Canine Distemper Found in Dog at Georgetown Animal Shelter

Georgetown, Texas – The Georgetown Animal Shelter is currently grappling with a distressing outbreak of canine distemper, necessitating an urgent call to community members to step forward and foster or adopt dogs, in order to curb the spread of this virulent disease.

Jackson Daly, the esteemed Assistant Public Works Director of Georgetown, expressed the shelter’s dire need for community assistance, emphasizing the crucial importance of relocating the shelter’s healthy dogs, thereby facilitating appropriate care for those dogs that require isolation.

The distressing situation unfolded when a dog was brought into the Georgetown Animal Shelter on July 31. Gradually, it began exhibiting symptoms of the canine distemper virus, prompting the shelter’s meticulous staff to promptly take resolute action.

“On August 18, the dog was taken to the veterinarian, and the test conducted on August 22 confirmed the presence of the virus,” disclosed Daly, seeking to highlight the meticulous measures undertaken by his diligent team.

Notably, the infected dog was not discovered within Georgetown, rendering it perplexing as to how the contagious disease found its way to the shelter. The shelter’s unwavering commitment to containment and prevention has been abundantly evident, with Daly emphasizing the tremendous efforts being undertaken by the dedicated staff to curb any further transmission of the virus.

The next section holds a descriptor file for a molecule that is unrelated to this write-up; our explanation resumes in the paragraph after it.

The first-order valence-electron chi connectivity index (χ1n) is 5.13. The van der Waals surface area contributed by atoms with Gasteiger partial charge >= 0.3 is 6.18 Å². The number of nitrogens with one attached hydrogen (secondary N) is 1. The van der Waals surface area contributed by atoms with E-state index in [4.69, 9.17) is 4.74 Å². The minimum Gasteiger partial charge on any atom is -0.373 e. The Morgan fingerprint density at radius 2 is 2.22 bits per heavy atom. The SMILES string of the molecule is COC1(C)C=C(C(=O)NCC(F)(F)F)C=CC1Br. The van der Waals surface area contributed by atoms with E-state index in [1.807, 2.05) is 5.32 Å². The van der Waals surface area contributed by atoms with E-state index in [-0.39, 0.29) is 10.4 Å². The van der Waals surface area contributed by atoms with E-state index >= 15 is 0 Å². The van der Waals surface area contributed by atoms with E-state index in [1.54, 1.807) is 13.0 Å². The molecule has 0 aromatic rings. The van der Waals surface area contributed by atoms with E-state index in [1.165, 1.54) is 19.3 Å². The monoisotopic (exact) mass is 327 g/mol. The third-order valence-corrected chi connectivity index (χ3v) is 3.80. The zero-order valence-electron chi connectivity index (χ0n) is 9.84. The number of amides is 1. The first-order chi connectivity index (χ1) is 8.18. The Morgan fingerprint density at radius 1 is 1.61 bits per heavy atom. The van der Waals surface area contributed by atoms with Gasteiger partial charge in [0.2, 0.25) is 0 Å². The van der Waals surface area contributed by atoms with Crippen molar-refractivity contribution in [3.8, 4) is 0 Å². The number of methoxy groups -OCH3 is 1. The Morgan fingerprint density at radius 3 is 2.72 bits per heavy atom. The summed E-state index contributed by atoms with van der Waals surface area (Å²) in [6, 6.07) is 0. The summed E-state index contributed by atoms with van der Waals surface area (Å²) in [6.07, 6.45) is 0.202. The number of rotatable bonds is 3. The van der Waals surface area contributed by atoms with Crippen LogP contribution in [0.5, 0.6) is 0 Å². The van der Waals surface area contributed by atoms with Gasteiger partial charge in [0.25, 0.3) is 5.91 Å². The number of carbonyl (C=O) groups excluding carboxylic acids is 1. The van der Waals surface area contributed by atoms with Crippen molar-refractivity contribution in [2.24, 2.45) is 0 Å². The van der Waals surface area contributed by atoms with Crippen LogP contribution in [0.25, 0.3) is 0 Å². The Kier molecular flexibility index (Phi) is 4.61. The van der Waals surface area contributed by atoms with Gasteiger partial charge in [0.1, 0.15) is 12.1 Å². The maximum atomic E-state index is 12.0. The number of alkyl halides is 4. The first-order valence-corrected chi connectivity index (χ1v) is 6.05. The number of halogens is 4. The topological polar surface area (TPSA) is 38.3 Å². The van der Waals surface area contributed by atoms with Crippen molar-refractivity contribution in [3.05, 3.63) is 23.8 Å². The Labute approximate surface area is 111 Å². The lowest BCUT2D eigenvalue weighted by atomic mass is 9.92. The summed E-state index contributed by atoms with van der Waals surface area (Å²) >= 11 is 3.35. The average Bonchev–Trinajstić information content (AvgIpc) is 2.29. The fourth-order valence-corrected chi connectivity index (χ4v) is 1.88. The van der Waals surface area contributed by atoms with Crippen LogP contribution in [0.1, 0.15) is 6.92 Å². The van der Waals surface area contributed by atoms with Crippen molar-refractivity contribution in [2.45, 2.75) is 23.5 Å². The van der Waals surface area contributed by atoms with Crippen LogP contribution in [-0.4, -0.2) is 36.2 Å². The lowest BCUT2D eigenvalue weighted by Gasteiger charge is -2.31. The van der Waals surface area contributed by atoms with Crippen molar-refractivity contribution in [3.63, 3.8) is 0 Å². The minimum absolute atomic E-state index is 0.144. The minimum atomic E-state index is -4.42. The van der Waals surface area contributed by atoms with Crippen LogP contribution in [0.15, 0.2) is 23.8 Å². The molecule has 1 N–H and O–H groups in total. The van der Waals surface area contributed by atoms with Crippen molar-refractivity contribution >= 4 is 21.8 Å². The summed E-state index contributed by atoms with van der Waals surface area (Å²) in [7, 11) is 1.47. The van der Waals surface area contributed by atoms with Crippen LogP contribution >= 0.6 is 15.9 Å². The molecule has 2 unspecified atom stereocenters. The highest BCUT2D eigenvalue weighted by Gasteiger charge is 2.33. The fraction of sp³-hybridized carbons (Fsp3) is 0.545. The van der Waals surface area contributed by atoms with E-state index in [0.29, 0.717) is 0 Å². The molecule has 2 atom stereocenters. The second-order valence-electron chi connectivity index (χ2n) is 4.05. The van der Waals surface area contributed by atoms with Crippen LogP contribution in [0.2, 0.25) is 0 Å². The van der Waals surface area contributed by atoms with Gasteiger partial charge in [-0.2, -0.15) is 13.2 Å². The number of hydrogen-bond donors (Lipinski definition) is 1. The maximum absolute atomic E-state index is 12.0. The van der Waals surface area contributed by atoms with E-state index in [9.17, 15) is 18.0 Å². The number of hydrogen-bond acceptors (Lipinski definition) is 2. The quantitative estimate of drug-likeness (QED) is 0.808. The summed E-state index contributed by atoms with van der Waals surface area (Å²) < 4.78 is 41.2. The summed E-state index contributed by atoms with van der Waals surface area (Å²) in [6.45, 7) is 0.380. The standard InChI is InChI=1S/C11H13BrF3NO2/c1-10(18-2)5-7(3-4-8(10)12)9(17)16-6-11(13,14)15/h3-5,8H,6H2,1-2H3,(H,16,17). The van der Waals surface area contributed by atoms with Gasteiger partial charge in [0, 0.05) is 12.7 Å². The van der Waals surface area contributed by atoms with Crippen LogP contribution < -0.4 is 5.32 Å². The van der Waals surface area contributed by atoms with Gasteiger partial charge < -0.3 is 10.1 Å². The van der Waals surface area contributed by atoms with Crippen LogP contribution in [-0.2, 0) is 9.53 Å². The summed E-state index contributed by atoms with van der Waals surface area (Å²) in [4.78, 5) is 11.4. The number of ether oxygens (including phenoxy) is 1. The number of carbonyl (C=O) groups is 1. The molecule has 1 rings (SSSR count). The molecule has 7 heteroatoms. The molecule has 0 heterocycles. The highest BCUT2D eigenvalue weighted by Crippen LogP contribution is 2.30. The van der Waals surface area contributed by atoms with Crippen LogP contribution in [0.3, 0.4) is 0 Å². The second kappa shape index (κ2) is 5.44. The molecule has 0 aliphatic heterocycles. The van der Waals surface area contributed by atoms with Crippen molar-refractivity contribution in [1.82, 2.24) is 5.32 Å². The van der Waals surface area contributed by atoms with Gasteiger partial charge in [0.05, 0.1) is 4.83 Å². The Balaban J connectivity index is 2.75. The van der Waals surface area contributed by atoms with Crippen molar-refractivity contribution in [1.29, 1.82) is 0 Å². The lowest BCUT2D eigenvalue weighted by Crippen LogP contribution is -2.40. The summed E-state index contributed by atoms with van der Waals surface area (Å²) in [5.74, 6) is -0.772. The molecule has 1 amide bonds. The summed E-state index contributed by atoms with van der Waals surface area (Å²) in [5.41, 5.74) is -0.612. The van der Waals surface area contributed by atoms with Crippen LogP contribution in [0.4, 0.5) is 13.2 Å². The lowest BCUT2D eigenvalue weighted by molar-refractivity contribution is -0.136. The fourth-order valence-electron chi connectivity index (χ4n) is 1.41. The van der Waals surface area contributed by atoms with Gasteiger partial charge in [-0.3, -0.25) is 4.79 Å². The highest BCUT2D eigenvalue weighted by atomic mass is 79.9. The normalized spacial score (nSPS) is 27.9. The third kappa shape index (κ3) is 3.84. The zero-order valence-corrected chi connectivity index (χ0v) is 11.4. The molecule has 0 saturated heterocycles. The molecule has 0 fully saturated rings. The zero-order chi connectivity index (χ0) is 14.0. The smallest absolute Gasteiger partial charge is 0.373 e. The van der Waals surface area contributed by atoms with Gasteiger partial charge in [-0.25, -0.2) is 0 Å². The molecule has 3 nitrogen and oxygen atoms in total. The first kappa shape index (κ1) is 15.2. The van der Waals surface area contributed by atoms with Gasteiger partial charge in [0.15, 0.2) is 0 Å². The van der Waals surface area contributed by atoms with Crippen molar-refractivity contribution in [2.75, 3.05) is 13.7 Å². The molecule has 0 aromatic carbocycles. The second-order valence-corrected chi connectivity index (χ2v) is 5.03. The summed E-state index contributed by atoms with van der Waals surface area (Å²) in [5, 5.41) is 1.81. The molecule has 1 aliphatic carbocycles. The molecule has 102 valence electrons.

Daly substantiated these efforts, pointing out that there exists a tangible risk of six additional dogs contracting the contagious virus, compelling the shelter to implement testing for distemper on all canines housed within the facility.

“The virus is capable of affecting various bodily systems in dogs, typically commencing with upper respiratory symptoms and progressing, if left untreated, to more severe neurological symptoms that may ultimately prove fatal,” Daly solemnly warned, underscoring the urgency of swift and effective intervention.

In addition to these grave concerns, the animal shelter finds itself in urgent need of finding suitable adoptive or foster homes for 15 dogs, subject to certain conditions. “Emergency fosters for healthy dogs will only be considered for households that either possess no dogs or already have all their dogs appropriately vaccinated,” Daly cautioned, emphasizing the necessary precautions.

Amidst this challenging situation, the shelter is compelled to temporarily suspend the acceptance of owner-surrendered dogs, limiting intake solely to emergency cases. This measure aims at mitigating the risk of escalating the outbreak and ensuring the focus and resources are channeled effectively to combat the existing crisis.

As the Georgetown Animal Shelter grapples with this severe outbreak of canine distemper, its urgent plea for support from the community highlights the immediate need for proactive involvement in fostering or adopting dogs. The dedicated staff members, driven by their unwavering commitment to providing the best possible care for these animals in distress, stand poised to confront this crisis head-on.

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